Building a company is this journey of over and over again, having to solve new problems. So getting told no by an investor is just one of the problems that you have to figure out. It’s this enormously mental game that you’re going to be playing for decades, where time and time again, something’s not working, either the pitch that you’re giving to an investor or a sales meeting, or something that you build, or no one’s using your product. And you’re going to continuously basically be told that you’re doing something wrong. It’s a continuous feedback loop where you kind of suck, and you have to get over that and get over that and get over that. And guess what, around the corner, there’s something else that you’re doing wrong, and you’re gonna have to fix that. And so getting attuned to what are these things that are in you’re facing? And how can you solve those problems systematically? That’s just kind of like, welcome to the beginning of the game. This is level one.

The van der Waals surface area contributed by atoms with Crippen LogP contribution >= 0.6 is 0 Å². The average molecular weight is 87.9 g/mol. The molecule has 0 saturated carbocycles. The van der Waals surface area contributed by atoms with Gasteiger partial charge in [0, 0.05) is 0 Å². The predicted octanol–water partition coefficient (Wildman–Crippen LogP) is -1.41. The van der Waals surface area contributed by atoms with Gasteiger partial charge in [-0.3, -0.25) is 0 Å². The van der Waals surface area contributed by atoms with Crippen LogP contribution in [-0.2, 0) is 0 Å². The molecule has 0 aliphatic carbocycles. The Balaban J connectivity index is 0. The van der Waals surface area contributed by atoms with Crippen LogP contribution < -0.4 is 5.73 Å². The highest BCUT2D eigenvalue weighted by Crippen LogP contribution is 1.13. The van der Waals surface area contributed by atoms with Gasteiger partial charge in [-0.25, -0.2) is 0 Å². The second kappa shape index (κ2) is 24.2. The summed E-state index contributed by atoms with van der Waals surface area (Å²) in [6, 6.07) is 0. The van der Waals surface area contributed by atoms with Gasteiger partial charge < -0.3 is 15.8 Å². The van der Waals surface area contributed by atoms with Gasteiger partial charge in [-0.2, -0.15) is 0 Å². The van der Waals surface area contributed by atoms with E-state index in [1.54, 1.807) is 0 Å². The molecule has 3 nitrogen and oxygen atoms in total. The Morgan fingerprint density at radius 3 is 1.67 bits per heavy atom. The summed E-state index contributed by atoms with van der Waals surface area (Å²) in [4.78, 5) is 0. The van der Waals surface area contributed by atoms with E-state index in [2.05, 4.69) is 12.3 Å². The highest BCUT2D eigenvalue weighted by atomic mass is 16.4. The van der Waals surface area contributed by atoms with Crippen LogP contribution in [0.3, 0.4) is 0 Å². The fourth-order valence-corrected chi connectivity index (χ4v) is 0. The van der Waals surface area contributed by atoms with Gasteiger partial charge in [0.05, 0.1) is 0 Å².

Jay Clouse 31:45
Brandon, and you talked about an early stage or a new VC firm also kind of being a startup? Yeah, through our podcasts, we’ve learned just through, you know, a few dozen wraps. Well, we had no idea what we were thinking when we’re starting to. Exactly. So tell me now, now, a couple years into this, how has your evaluation and what you look for in companies changed?
Brandon Bryant 32:06